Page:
With the closing last month of Chicago’s Hull House Association, an iconic, 123-year-old social-service group, many in the nonprofit world have asked themselves what the transition may mean for the future of charities.
Some are wondering as well how the organization’s founder, Jane Addams, would feel about the situation. In her work that led to the creation of Hull House, Ms. Addams is often considered the inspiration behind many of today’s social-service organizations.
At least one Chicago observer thinks Ms. Addams might understand the need to shut Hull House.
Ivan Medina, who oversees nonprofit management programs at the School of Social Work at Loyola University Chicago, teaches courses that cover Ms. Addams. He says that the Hull House Association, because of its heavy reliance on public support—as much as 85 percent of its revenue came from such sources—had essentially become an arm of government, unlike anything Ms. Addams might recognize today.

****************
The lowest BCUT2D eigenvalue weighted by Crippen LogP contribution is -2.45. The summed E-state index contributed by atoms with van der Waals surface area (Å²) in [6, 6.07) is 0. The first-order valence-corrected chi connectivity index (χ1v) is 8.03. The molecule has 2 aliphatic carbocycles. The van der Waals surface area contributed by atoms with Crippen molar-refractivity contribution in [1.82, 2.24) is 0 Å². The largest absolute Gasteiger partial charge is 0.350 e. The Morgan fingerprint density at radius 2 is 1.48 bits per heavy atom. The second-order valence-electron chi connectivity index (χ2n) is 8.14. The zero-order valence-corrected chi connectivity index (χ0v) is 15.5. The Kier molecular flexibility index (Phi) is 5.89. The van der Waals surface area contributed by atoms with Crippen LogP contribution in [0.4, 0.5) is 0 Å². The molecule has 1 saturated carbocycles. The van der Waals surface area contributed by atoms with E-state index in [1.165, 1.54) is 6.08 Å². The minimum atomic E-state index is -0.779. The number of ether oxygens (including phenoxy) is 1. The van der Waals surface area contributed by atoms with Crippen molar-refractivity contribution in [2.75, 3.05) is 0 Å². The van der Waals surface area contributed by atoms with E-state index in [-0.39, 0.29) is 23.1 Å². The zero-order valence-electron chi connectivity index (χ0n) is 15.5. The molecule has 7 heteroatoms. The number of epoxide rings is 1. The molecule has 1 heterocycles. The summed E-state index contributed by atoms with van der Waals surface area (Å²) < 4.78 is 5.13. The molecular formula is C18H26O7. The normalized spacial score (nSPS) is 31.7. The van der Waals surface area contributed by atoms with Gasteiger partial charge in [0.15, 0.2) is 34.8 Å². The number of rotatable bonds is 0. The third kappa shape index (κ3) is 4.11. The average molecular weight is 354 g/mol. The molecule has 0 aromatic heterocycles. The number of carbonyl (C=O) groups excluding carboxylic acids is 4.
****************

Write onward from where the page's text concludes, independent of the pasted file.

“She would have applauded the good they have done and mourned that people will be harmed by its closing,” he says.
But, he adds, she was not only in the business of serving current needs.
“Jane Addams was about social change. She challenged government. She organized strikes,” he says. “If you become an arm of government, you can’t protest government, its bad policies and unequal services. You can’t take the stands you need to take.”
She would be upset, he says, by how the 300 employees were treated at the end. They had one week’s notice, and walked out without health insurance or severance pay. “She would be organizing them for protests,” he muses.
While they don’t have Jane Addams leading them except in spirit, he notes that some employees have been looking into filing complaints with the Department of Labor or taking other action. “In that regard, if in no other,” Mr. Medina says, “her legacy survives.”